Friday, July 22, 2011

My love is like a Waterfall.

Days like today, I always think back to what Harry says in Robin McKinley's The Blue Sword, "I come from a cold country, where the witches live in cool, green forests." Seriously, I can't take this heat. And in addition to myself, now I need to worry that my insulin might combust or just generally become useless? It is too much! I should move back to Canada (or just south of there).

Luckily, there is air conditioning. And good books. Like the one I just finished reading last night.

Waterfall by Lisa T. Bergren.

I first heard about this on Goodreads and it sounded quite fascinating so I went out and purchased it (because I wanted it in time for the 48-hour reading challenge and the library just wasn't there for me). Of course, I found it so fascinating sounding that I ended up not reading it for the challenge because I wanted to enjoy it (trust me, it makes sense in my head). But, I have read it now!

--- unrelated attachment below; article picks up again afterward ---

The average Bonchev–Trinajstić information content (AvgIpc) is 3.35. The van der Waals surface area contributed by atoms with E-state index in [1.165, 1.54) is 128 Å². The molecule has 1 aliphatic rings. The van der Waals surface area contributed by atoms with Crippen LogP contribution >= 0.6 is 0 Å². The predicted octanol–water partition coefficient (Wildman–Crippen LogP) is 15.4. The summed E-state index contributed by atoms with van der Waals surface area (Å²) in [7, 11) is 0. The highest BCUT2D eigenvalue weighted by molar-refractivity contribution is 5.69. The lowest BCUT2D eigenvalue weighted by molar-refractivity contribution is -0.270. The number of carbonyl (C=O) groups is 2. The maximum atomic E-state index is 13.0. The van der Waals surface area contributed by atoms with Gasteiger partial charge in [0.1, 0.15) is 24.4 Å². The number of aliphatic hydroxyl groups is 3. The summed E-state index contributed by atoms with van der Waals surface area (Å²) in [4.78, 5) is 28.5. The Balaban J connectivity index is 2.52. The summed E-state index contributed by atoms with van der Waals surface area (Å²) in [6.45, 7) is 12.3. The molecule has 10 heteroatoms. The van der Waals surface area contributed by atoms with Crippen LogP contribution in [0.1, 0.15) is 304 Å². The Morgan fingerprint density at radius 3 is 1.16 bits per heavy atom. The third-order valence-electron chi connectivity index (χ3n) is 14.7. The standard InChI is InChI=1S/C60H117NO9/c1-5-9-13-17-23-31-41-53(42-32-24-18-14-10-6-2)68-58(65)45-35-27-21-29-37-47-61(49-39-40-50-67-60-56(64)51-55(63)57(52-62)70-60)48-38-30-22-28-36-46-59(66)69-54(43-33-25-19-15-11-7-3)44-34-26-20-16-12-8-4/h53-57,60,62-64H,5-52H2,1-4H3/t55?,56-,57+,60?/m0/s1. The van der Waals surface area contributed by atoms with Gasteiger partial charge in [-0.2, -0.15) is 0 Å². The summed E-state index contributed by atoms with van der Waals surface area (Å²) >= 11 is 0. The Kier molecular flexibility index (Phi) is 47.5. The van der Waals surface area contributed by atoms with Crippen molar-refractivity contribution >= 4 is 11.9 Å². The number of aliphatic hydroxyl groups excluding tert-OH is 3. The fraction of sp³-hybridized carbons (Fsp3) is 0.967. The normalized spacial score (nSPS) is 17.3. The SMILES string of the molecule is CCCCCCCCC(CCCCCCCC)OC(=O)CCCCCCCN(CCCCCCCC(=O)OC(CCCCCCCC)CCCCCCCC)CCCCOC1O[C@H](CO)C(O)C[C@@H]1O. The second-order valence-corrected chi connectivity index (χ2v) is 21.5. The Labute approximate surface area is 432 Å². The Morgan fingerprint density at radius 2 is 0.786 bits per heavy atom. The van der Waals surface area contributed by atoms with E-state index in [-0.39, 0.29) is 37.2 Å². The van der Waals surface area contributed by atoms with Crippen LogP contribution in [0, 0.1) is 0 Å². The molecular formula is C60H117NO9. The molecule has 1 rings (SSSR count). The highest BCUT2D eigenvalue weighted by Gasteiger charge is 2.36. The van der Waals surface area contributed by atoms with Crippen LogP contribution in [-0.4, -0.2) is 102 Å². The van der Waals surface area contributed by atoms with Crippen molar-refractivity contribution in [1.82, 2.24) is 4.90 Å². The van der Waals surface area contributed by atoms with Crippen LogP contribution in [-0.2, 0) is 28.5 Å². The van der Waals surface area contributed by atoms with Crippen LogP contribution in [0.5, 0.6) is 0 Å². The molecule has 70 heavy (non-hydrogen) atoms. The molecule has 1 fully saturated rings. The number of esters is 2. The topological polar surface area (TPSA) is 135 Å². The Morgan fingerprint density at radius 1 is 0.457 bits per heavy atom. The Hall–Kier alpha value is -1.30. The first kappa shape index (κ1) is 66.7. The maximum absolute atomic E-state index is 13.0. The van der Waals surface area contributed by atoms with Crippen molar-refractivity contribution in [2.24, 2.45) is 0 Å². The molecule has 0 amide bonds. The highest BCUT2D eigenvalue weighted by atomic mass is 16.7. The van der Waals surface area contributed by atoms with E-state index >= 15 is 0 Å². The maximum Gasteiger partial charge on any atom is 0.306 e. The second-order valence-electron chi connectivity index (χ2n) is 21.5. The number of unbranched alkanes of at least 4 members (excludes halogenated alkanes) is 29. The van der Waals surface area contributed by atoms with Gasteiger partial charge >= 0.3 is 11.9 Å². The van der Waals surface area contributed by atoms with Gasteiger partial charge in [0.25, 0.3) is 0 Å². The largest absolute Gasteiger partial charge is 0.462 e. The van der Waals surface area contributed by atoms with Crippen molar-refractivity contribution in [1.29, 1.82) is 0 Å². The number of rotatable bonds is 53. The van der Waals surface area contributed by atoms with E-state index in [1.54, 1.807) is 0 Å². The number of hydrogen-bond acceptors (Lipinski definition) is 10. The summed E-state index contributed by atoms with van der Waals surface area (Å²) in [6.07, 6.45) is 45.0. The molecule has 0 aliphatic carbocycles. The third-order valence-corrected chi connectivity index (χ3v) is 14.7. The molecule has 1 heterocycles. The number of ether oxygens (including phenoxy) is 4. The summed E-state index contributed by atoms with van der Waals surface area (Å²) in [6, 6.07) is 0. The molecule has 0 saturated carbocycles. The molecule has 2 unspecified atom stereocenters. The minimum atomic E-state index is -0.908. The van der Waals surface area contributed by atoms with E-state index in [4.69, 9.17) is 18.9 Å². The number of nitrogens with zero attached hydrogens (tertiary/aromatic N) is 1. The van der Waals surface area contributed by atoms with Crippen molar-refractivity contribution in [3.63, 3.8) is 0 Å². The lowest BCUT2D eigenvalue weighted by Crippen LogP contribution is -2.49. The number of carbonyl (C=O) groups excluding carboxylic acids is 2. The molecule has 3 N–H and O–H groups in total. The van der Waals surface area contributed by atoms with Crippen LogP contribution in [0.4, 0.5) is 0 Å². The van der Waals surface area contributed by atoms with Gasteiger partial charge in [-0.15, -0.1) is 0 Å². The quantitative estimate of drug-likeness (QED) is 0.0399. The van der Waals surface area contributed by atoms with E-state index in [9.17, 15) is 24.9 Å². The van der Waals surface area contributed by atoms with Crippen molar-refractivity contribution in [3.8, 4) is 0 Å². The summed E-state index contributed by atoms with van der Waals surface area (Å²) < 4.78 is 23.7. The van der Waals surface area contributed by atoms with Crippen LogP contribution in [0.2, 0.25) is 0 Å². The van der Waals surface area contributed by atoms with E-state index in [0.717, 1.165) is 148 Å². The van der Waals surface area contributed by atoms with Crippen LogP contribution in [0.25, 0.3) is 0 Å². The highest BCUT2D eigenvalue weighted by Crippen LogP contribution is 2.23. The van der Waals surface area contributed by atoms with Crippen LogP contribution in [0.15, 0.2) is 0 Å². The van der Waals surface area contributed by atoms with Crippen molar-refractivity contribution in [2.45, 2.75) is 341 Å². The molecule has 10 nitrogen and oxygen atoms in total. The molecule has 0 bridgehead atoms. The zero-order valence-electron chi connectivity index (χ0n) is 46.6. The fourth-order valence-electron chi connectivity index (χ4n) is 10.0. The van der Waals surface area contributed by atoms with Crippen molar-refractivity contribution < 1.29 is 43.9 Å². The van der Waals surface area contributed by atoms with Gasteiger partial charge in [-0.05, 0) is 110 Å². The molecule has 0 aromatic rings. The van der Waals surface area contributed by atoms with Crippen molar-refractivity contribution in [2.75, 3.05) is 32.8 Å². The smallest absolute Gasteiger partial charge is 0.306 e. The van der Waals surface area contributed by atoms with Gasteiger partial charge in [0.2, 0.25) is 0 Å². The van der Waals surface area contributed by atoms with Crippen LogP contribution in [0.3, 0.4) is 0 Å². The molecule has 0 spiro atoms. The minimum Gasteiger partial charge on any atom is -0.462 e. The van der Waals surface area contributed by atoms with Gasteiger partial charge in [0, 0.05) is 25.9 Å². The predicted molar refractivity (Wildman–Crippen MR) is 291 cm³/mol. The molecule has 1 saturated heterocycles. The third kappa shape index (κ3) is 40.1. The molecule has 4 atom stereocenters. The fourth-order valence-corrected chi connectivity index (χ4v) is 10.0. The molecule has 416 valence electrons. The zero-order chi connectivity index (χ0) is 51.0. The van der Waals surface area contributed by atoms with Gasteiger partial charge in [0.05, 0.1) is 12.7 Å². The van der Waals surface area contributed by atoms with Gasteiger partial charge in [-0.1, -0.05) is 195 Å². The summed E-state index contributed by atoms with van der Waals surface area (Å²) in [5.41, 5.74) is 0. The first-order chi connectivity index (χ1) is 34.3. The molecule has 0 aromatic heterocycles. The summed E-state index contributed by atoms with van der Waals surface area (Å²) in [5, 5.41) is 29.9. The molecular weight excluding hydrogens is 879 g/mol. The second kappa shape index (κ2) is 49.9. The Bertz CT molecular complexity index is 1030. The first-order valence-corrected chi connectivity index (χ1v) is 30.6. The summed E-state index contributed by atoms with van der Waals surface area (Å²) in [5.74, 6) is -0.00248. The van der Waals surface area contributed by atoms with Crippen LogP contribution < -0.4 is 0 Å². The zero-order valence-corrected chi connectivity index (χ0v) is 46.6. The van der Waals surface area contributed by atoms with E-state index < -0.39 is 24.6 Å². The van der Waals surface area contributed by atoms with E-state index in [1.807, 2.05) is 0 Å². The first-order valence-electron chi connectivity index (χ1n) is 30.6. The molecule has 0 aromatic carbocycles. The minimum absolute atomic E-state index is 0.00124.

Waterfall tells the story of Gabriella (Gabi) Bettarini, a 17-year-old American who is in Italy over the summer with her younger sister Evangelia (Lia) and their mom who is an archaeologist with a focus on the Etruscans. At the outset, their mom has discovered quite an Etruscan find. Gabi and Lia know it is going to be a long, boring summer stuck out in the backwoods of nowhere (don't I know that feeling!). One morning, Gabi convinces Lia to go exploring one of the tombs with her. In the tomb, Gabi comes across a strange set of handprints on the wall. Her hand fits in one, and Lia's in the other. Suddenly, whoosh!, Gabi finds herself alone in the tomb with the sounds of fighting outside. Rival archaeologists or hot, Italian men from the 14th century fighting out a territory dispute? I'd go for the hot Italian men option. Which would be correct.